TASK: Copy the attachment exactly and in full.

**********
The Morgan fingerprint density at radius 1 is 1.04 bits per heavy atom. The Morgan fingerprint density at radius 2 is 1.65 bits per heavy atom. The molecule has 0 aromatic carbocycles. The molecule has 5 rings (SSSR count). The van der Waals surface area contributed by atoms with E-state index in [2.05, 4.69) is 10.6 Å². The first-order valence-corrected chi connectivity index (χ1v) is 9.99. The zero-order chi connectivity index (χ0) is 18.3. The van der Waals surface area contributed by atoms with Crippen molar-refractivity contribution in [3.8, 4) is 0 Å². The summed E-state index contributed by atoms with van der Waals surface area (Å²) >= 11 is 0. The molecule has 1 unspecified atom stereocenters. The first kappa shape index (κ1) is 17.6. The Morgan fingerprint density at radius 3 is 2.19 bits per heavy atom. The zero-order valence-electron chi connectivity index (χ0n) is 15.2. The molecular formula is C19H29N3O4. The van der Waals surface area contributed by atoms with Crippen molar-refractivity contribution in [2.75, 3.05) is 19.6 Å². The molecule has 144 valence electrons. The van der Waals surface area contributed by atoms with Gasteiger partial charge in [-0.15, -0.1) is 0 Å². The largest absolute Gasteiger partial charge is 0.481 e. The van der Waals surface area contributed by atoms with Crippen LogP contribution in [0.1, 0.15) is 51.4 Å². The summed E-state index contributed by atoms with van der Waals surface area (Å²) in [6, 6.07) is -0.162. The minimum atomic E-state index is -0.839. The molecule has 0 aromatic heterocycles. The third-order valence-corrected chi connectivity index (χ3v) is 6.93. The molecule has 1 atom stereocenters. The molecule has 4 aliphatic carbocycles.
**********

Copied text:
The Morgan fingerprint density at radius 1 is 1.04 bits per heavy atom. The Morgan fingerprint density at radius 2 is 1.65 bits per heavy atom. The molecule has 0 aromatic carbocycles. The molecule has 5 rings (SSSR count). The van der Waals surface area contributed by atoms with E-state index in [2.05, 4.69) is 10.6 Å². The first-order valence-corrected chi connectivity index (χ1v) is 9.99. The zero-order chi connectivity index (χ0) is 18.3. The van der Waals surface area contributed by atoms with Crippen molar-refractivity contribution in [3.8, 4) is 0 Å². The summed E-state index contributed by atoms with van der Waals surface area (Å²) >= 11 is 0. The molecule has 1 unspecified atom stereocenters. The first kappa shape index (κ1) is 17.6. The Morgan fingerprint density at radius 3 is 2.19 bits per heavy atom. The zero-order valence-electron chi connectivity index (χ0n) is 15.2. The molecular formula is C19H29N3O4. The van der Waals surface area contributed by atoms with Crippen molar-refractivity contribution in [2.75, 3.05) is 19.6 Å². The molecule has 144 valence electrons. The van der Waals surface area contributed by atoms with Gasteiger partial charge in [-0.15, -0.1) is 0 Å². The largest absolute Gasteiger partial charge is 0.481 e. The van der Waals surface area contributed by atoms with Crippen LogP contribution in [0.1, 0.15) is 51.4 Å². The summed E-state index contributed by atoms with van der Waals surface area (Å²) in [6, 6.07) is -0.162. The minimum atomic E-state index is -0.839. The molecule has 0 aromatic heterocycles. The third-order valence-corrected chi connectivity index (χ3v) is 6.93. The molecule has 1 atom stereocenters. The molecule has 4 aliphatic carbocycles.